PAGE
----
Based on observation and interaction, the IDPs were receiving substantial humanitarian help from churches, NGOs, and government agencies in the form of material needs – clothes, blankets, food, and other essentials. However, no agencies were providing psychological aid in the manner that our team proposed in the IDP camps. The need for Psychological First Aid (PFA) services was evident.

In the fall of 2023, we conducted a three-month project focusing on psychological and spiritual care. Our team spent the first month raising awareness about the importance of Psychological First Aid (PFA) and building rapport with Internally Displaced Persons (IDP). It took only a few hours of being with the residents in the camp to notice how trauma started to manifest in the lives of the people there. Although the people of Manipur were going through traumatic situations, counseling as an aid to support them through this crisis was very new to them.

Behavioral issues like aggression, difficulty paying attention and following instructions, anger/irritability, throwing tantrums, resistance, and withdrawal are common and rampant in children. Most children in the camp resort to hitting one another or speaking in harsh tones during play or other activities. They are easily angered and react aggressively. They are also restless and do not listen to or follow instructions well. Some children are withdrawn and do not interact with others and are easily overwhelmed when attempts are made to connect. Adults are suspicious, resistant and would mostly avoid interactions and keep to themselves.

Through the ministry of presence and active listening, the team was able to make a breakthrough, first with the children, and gradually with youth and adults. The team provided psychoeducation to small groups as well as to individuals. We also utilized the help of the translators/interpreters in communicating with the beneficiaries. Over a period of three months, those we served included eight businesses, two churches with all the men, women, youth, and children’s ministry, the Village Chief and his family, and the Haipi village youth club members — a total of 748 people.

A counselor noted, “Our initial interaction with the people in the camp revealed that the concept of counseling was relatively new to them and they understood it either as spiritual counseling or support for people with severe mental illness. Raising awareness about the impact of trauma on mental health was one of the priorities that guided the team’s work throughout the implementation of the project. We did this through casual conversations, community events like “Hygiene and Self-care Day,” commemoration of “World Mental Health Day,” and through our group therapy sessions.”

The team was hosted by the Kangpokpi Independent Baptist church, therefore the team ministered to the Church members on the weekend.  Apart from the IDPs, the counselor team reached out to the neighboring village called Haipi and ministered to the Village Chief and his family, as well as the youth club members. The Human Rights Organization members also constantly collaborated with the team.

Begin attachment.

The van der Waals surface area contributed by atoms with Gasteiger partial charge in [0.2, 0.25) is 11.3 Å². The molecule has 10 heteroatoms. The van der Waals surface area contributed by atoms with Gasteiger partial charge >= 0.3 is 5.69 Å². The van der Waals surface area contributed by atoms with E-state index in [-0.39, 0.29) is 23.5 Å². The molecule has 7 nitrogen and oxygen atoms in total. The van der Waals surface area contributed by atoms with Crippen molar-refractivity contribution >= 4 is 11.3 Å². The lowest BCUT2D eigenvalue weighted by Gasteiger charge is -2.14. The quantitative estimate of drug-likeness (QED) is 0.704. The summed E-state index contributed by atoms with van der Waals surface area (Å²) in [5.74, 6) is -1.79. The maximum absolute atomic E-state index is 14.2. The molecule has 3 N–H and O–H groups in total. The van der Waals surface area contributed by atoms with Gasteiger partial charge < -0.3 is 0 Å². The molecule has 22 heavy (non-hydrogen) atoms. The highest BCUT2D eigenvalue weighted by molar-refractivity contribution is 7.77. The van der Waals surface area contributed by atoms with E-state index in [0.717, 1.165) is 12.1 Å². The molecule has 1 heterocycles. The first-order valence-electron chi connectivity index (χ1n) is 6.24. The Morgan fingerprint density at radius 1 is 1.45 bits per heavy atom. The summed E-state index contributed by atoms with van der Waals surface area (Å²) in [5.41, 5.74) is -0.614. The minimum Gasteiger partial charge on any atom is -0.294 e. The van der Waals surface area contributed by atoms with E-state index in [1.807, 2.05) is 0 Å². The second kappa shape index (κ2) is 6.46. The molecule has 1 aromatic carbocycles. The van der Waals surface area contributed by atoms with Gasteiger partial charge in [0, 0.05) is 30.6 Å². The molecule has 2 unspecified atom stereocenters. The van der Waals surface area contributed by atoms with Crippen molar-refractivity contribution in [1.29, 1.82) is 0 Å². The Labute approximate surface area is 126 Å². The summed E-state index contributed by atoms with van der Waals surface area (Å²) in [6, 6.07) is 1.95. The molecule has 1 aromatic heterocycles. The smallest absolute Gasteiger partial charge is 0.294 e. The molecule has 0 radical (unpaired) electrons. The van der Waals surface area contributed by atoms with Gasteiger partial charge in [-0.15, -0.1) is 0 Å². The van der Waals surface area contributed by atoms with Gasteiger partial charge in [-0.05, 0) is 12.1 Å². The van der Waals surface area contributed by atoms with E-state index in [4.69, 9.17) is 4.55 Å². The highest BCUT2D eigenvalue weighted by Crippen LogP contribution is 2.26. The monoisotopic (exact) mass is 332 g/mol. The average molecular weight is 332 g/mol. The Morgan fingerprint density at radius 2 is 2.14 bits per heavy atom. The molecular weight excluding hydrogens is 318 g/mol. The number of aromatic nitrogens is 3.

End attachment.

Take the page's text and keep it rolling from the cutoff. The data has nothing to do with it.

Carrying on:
“The people in the camp had frequent visitors who would come, take photos, have initial conversations and leave but none who would take time to sit with them for an extended period, noted a counselor.” “It was rare to have outsiders commit their time to listen to their stories and engage with them in their seemingly mundane daily activities. One of the goals we set as a team was to foster a safe relationship with them where they felt heard, understood, valued, and cared for. This was what we referred to as the “ministry of presence.” This ministry of presence and the power of deep human connections proved to be the key factors that led to a breakthrough in our counseling work with them.”

Another counselor shared: “Amidst the unsettling situation, there is always light peeking in through the cracks and it offers a sense of hope that God is at work. One evening, as some of us spent time listening to a man in his mid-50s, he shared this – ‘this circumstance is as much spiritual as it is political. There will be high-handedness on our part too by some folks but our community advocates the idea of not being recipients of God’s wrath so we do not glorify enemies’ deaths.’ A mother of three showed me her diary where she writes the names of the people who helped them during this ordeal and details of all that she and her family receive. She expressed how she prays for them.”

Key milestones attained over three months included creating awareness of trauma’s impact on mental-emotional health, restoring a sense of structure and predictability by the counselors’ consistent presence and care, creating safe spaces and trusting relationships, and transforming maladaptive behaviors into healthier, adaptive ways.

We have observed a gradual transformation in the lives of the IDPs with whom we worked. People who avoided us initially became friends. They shared their stories of hurt and pain freely with us. We listened. We prayed. We visited them as planned. Such gestures allowed the Holy Spirit to work in their lives as well as ours. We came away feeling gratified for God’s guidance and revelation amid chaos. We believe God will continue to work in their lives.